Editor's note: Because of wrong information given to the newspaper, the winner of the new artist category in the Minnesota Music Awards was incorrectly reported in this article. The winner was the Delilahs.
Paul Westerberg, the reclusive former lead singer of the Replacements, may have been the big winner at the 13th annual Minnesota Music Awards Thursday at First Avenue, but the night truly belonged to Doc Severinsen.
Midway through the five-hour program, the trumpeter, who is principal pops conductor of the Minnesota Orchestra, led an all-star Minnesota band in a 25-minute instrumental tribute to Minnesota music.
As Severinsen, the former leader of Johnny Carson's "Tonight Show" band, made his way through Prince's "Diamonds & Pearls" and Jevetta Steele's "Calling You," the crowd surged toward the stage. The Instamatics came out. With no Westerberg or Prince in the house, this was as close as these Minnies would get to a star.
Severinsen was fast, furious and funky on Lipps Inc.'s "Funkytown," and Jack McDuff contributed a soulfully funky solo on Hammond organ. Severinsen, resplendent in a brocade velvet jacket and leather pants, proved he wasn't all show - he really can blow.
Then the Minnesota Music Academy, which administers the Minnesota Music Awards, invited three hip-hop groups - Full Circle, Micranots and Loose Lips - to give a rap tribute to Severinsen. The trumpeter was moved and said, "Last time I was rapped to was by my kids - three days ago. `Say, Dad, have you got any money?'"
The night could have belonged to Westerberg, but he didn't show up to collect his prizes for artist of the year, best album ("14 Songs") and best single ("World Class Fad").
His friend, Jim Walsh, critic for the St. Paul Pioneer Press, accepted the album of the year for Westerberg. Walsh, who had talked to the star Thursday afternoon, said, "Paul said he was very excited but not excited enough to come out tonight. He didn't think `14 Songs' sold as well as he liked, so props respect from his home town helps."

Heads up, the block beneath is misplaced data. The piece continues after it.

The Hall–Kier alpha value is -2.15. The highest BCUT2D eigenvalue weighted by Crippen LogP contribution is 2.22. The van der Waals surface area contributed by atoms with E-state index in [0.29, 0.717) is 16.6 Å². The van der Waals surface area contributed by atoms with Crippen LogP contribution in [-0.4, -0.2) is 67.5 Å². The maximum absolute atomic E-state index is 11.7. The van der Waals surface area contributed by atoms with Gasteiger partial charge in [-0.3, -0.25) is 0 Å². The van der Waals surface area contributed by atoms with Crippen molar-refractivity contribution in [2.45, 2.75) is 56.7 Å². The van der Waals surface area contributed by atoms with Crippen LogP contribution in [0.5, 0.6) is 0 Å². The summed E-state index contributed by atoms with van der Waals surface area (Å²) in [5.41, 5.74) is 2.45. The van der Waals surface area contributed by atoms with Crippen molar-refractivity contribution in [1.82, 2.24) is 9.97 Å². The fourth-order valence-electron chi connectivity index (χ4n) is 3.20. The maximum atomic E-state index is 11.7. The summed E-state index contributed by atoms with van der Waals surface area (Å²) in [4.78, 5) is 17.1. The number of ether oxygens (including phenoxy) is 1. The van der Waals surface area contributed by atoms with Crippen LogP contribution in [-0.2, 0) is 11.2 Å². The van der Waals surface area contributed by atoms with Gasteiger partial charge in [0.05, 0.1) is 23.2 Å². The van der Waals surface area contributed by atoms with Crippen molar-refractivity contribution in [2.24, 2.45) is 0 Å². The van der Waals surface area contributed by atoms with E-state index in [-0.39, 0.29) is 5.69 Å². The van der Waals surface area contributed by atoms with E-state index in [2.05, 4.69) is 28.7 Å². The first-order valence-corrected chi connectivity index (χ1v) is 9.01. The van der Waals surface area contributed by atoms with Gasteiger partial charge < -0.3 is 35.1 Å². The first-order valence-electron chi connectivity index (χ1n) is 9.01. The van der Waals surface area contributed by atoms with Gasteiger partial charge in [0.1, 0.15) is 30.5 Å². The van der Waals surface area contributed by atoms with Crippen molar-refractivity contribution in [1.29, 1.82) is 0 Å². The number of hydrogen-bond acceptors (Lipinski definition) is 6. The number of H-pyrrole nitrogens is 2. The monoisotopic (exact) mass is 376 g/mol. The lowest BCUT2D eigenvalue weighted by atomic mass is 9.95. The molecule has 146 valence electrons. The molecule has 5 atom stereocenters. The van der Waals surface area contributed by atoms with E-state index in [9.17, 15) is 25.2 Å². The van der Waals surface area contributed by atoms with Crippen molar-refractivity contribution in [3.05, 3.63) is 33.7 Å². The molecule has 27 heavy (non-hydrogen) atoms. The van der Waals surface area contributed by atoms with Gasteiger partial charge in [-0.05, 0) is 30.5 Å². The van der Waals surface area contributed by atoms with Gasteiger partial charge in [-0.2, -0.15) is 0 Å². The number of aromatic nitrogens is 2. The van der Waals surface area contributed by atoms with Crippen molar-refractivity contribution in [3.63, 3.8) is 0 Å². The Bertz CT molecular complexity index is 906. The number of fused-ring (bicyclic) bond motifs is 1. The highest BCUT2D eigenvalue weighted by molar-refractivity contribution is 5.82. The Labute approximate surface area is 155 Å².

Westerberg wasn't the only no-show. Bob Dylan, who really doesn't live here anymore, did not accept his first ever Minnie - for best folk-bluegrass artist. Duluth-born Dylan, who grew up in Hibbing, is a member of the Minnesota Music Awards Hall of Fame.
Nearly half of the 50 award-winners were no-shows, but Thursday's Minnesota Music Awards really had more to do with music than awards.
The quality and variety of the music performances were impressive. Sounds of Blackness' soul-gospel was so stirring that emcee Lizz Winstead, the comic, said: "This is the first time in 33 years I haven't felt cynical. You can't get much better than the Sounds of Blackness."
Also impressive were Red Red Groovy's smart dance-pop and the Curbfeelers' jazzy, sophisticated R&B.
As for the awards, Debbie Duncan joined Westerberg as a triple winner, capturing top jazz vocalist, best jazz album ("Live at the Dakota") and best female vocalist. Double winners were Ipso Facto, the Carpetbaggers, Ghost Dance Deluxe and Steve Tibbetts. Winners were chosen by about 150 members of the Minnesota Music Academy. A special award was given to jazz pianist Carei Thomas, who is recovering from Guillain-Barre syndrome, a disease that affects the nervous system.